Proud to Be a Girl Scout Dad

Proud to Be a Girl Scout Dad


Every year during the time when my daughters are selling Girl Scout Cookies, I am often asked by my conservative friends, fellow father’s righters (by the way I am really a shared custody guy) and once, just some random guy in a store, how I could support the Girl Scouts. My social media feeds and the click-bait articles that permeate my  Girls   news streams also choose this time of year to denigrate the organization for supposed ties to Planned Parenthood and militant feminists. I have even been asked how I justify being affiliated with the Girl Scouts while proclaiming to be a Christian. I would like to share my experience to explain why I am proud to be a Girl Scout Dad.

From October 2009 to August 2011, I was separated from my daughters by a very nasty divorce. In addition to the traditional husband- wife dynamic to our divorce, I had chosen to resist the current system in regards to not being a stereotype placed on fathers and refused to have my time with my daughters diminished. I found myself at odds with several angry female family counselors determined to place me in their punitive preconceived mold on how fathers are bad and even had one go as far as to try to fabricate a confession from my daughter of a horrible nature that would have terminated my rights forever. I had a misandrist for a judge who went as far as ending the custody hearing and forcing mediation when,due to expert testimony, the narrative shifted outside of her narrow world mindset.

As a compromise in my custody hearing to get joint custody and a fair custodial time, I agreed to attend a 24 week program that was supposed to teach conflict resolution skills but instead was 24 weeks of male-shaming. By fall 2011, it is an understatement to say I had my fill of misandry.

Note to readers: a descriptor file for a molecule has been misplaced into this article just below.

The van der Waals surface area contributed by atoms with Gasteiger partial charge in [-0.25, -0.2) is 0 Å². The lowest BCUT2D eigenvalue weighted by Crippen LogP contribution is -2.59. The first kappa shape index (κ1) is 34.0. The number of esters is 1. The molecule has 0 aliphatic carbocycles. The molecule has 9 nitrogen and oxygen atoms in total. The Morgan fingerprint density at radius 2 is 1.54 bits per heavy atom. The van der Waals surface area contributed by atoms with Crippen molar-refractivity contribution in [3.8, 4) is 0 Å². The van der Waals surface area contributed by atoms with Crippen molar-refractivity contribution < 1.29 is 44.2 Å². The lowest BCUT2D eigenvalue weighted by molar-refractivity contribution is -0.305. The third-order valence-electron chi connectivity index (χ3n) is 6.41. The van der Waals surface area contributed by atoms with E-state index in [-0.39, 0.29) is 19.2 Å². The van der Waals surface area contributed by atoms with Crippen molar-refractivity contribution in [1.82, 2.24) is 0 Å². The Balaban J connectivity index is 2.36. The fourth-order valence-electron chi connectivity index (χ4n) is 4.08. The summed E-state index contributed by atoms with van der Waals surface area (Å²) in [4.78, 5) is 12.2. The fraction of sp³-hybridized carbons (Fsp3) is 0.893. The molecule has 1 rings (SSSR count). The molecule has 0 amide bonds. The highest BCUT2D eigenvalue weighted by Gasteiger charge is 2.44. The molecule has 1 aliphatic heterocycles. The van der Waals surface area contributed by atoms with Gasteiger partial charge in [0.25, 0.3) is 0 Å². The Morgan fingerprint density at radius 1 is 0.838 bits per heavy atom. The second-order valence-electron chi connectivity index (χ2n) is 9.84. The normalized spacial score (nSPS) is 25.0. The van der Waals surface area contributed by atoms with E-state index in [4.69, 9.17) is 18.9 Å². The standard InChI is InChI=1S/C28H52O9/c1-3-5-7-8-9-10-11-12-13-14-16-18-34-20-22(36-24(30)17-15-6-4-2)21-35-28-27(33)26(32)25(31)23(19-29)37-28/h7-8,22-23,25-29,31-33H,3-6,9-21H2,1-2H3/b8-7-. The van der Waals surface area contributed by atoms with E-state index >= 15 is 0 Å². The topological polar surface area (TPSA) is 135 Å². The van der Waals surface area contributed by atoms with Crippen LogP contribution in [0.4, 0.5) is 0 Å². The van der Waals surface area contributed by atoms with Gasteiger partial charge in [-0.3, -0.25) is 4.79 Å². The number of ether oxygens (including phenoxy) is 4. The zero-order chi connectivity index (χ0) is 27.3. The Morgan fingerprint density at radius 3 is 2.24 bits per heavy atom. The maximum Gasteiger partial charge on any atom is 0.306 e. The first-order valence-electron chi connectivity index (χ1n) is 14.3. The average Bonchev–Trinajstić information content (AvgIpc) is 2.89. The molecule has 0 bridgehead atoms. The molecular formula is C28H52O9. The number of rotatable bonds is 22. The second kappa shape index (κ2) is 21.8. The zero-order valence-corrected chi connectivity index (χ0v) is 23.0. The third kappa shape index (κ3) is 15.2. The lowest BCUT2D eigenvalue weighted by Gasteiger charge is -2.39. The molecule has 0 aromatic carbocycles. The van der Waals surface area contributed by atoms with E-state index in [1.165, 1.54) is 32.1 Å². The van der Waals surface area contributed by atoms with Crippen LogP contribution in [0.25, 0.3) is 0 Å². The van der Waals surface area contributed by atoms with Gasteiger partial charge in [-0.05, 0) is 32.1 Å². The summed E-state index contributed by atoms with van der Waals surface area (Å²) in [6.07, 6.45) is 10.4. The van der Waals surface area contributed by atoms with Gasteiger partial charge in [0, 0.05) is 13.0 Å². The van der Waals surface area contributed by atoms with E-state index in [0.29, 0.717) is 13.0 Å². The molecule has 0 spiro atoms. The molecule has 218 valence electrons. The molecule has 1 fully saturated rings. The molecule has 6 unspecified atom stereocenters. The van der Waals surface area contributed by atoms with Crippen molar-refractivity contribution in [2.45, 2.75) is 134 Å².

Restarting a functional relationship with my oldest daughter, I told her I wanted to do an activity that would allow us to bond during my relegated weekend time. She chose the Brownies, I tried to offer other activities and was not sure if this was an environment I wanted to expose her to. I reluctantly agreed to attend. For the 1st year I was just a drop-off parent but I liked the lessons she was being taught and I started to see the difference between female empowerment and what I had been exposed to. I observed the confidence my daughter was learning and the stability the organization and new friends was bringing to her life. The second year the troop had changes to leadership and more delegation of volunteer roles. My daughter knew my interest in the outdoors and encouraged me to be involved with her troop camping so I took my first leadership role as one of the troop campers. As I became involved with other volunteers I found the Girl Scout world to be very welcoming. Counter to my own preconceived ideas of what female empowerment would look like, I found the teachings were very much in line with what I was teaching my girls. From encouragement in careers with a STEM background to lessons of personal responsibility, I loved the Girl Scout experience for my girls. When my youngest daughter reached the minimum age of 5, she was excited to receive a Girl Scout membership and Daisy apron of very own on her birthday.

The next fall I tried to place my youngest in a troop of her own and could not find a troop meeting at a time that worked with my custodial time. I presented my issue to the local Service Unit and was surprised to be encouraged to form my own troop. I then surprised myself and did it!

Since fall of 2014, I have been a leader of a Girl Scout Troop. I have been very happy with the curriculum and experiences we give the girls. Each troop is autonomous and ultimately leadership is pushed back on to the girls with the adults merely guiding.

In my 5 years as a troop leader I have never been asked to teach anything that goes against my beliefs as a Christian and in fact Girl Scouts offers a pin the girls can earn annually called My Promise, My Faith which encourages girls to explore their own faith. This pin encourages the girls to individually explore the connection between the principles in Girl Scouts and the beliefs the girls are learning in their own home. The girls take one of the principles of scouting to a woman of their faith who was also a scout and see how the two teachings mesh.

If I was convinced that there was detriment to the faith of my girls I would have pulled them. I have found in my area that the local churches and the troops have a relationship of providing meeting spaces and gathering spots while the 2 groups are separate in their teachings they are still allied in wanting prosperous futures for the girls.


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